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By Jacob Stokes and Dr. Nora Bensahel, Center for a New American Security
Reviewed by John Handley, Vice President, American Diplomacy

In early 1992, after the official demise of the WARSAW Pact in April 1991, this reviewer, as well as most of the NATO military attachés stationed in both NATO and WARSAW Pact countries, attended a conference in London entitled “Whither NATO?” Believing that NATO was about to follow the WARSAW Pact into oblivion, the group searched for possible new missions for NATO. The conference attendees came up with several possibilities that ranged from stopping the illicit transfer of weapons technology to the interdiction of drug trafficking. None of the potential new missions received a favorable endorsement, and NATO’s involve­ment in Bosnia stopped additional discussion.

This current article, by Jacob Stokes, Research Historian, and Nora Bensahel, Senior Fellow and Director of Studies, both of the Center for a New American Security, endeavors to do what we failed to do in 1992. The major problem to which these authors constantly refer is funding. With the U.S. shifting toward the Pacific, how can anyone convince the NATO allies to continue committing dwindling funds to an organization that seems to be no longer relevant? An additional question the authors pose is how much the US should invest in future technologies and how much in today’s forces.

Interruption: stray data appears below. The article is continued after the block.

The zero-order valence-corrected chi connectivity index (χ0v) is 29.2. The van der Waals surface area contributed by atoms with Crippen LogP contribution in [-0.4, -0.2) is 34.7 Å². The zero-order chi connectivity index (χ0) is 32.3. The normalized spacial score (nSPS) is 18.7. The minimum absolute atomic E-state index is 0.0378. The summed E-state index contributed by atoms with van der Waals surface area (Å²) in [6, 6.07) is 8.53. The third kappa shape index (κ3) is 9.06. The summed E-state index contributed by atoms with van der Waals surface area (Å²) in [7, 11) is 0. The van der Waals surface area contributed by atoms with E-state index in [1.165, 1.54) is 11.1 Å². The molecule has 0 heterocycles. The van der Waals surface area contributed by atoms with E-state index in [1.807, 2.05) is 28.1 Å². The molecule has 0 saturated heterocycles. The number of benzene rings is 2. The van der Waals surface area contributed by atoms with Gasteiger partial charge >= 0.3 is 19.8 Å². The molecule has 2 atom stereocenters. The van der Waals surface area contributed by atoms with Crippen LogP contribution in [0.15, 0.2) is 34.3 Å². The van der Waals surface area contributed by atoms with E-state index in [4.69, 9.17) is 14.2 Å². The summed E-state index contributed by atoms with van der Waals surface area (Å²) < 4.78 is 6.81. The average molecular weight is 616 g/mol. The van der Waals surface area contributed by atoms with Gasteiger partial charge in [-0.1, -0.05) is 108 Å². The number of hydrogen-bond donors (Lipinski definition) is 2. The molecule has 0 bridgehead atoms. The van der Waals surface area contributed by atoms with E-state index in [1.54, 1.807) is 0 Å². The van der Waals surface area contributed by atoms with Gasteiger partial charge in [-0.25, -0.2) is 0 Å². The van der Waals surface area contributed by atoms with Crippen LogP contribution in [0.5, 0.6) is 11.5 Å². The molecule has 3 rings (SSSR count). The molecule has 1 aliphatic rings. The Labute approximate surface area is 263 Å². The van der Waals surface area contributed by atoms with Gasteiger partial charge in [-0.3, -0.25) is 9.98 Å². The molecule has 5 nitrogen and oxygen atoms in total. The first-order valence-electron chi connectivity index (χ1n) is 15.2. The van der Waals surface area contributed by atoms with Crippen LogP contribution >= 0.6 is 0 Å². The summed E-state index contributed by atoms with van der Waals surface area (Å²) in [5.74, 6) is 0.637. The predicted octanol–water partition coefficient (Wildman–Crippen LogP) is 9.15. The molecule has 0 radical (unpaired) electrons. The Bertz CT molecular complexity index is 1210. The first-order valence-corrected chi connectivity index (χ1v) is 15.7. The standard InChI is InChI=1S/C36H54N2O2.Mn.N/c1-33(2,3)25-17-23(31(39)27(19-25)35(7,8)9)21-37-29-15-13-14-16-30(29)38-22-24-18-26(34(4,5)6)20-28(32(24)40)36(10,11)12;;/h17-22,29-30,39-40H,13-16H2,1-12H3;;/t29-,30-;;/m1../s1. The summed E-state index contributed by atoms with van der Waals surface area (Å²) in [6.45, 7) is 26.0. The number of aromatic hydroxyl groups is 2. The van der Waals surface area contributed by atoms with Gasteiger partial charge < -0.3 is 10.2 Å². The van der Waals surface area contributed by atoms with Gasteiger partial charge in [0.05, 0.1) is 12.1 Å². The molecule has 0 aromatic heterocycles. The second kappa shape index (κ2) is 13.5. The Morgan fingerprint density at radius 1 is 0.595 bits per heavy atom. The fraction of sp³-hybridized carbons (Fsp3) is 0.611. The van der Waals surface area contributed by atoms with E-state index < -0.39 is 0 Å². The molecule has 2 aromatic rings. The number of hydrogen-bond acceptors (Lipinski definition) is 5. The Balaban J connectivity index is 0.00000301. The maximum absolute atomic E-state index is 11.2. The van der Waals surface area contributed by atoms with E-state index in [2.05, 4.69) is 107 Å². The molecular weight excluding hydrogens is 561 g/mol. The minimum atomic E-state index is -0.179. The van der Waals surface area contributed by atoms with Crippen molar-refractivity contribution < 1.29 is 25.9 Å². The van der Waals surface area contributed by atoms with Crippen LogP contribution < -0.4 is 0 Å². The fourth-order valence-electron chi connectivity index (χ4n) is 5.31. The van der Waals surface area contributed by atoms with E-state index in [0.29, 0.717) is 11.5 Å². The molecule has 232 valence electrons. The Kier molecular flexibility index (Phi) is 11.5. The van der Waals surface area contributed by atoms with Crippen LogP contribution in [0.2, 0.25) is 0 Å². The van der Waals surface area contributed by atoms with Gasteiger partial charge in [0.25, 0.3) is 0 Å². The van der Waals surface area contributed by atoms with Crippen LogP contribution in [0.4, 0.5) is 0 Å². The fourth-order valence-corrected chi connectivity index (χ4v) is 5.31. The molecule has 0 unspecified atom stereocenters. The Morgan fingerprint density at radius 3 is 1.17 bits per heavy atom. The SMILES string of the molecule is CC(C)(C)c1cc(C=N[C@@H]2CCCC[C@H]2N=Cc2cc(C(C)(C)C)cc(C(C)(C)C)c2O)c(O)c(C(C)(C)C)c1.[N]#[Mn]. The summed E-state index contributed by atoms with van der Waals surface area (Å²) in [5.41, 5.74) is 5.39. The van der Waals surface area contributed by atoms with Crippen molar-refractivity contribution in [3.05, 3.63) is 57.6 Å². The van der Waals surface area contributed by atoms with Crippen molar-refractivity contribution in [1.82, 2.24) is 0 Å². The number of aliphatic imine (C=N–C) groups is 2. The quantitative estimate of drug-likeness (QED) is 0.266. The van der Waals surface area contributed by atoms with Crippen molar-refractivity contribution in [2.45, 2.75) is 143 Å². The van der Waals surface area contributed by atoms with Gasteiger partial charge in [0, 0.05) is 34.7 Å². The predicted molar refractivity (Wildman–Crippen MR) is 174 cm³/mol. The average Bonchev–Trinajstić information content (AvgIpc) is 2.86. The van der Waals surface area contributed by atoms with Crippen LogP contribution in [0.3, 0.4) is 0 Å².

The authors nevertheless argue that NATO should focus on improving critical capabilities giving the alliance continued military capacity:

  • Preserve the command and control interoperability gained in Afghanistan;
  • Ensure a robust annual exercise program to test key alliance capabilities;
  • Expand the 2% matrix to include more qualitative assessments of contributors;
  • Encourage specialization within regional clusters rather than across the entire alliance;
  • Revitalize the military officer exchange program;
  • Emphasize planning for non-traditional and emerging security threats;
  • Reinvigorate efforts to synchronize capabilities between NATO and the European Union;
    Create institutions to foster coordination.

In order for NATO to win increased U.S. support, the other military members must improve their respective military capabilities. NATO should demonstrate the value that the organization has already provided to the U.S. To better make its case, NATO should:

  • Educate policymakers about successful NATO naval operations (counter-piracy
  • Estimate costs should NATO disappear;
  • Ensure officials recognize U.S. military operations conducted under NATO auspices; and
  • Emphasize the value and legitimacy bestowed by NATO as a political body.

In short, the authors offer no new mission for NATO but instead see value in maintaining an entity that already provides a multinational interoperability command structure and deployment capability that “makes it a partner of the first resort” for the U.S. Such an entity will be important to the U.S. in the future as it and the Western world respond to the unexpected non-traditional and emerging security threats mentioned above. To paraphrase former Secretary of Defense Donald Rumsfeld, “there are known knowns, that is things we know, and known unknowns, things we know we don’t know, but there are also unknown unknowns that are the most difficult to grasp. “This article implies that these unknown unknowns will eventually require the U.S. and its allies to respond with military force, and the best way to do so is with an already tested organization—NATO.End.

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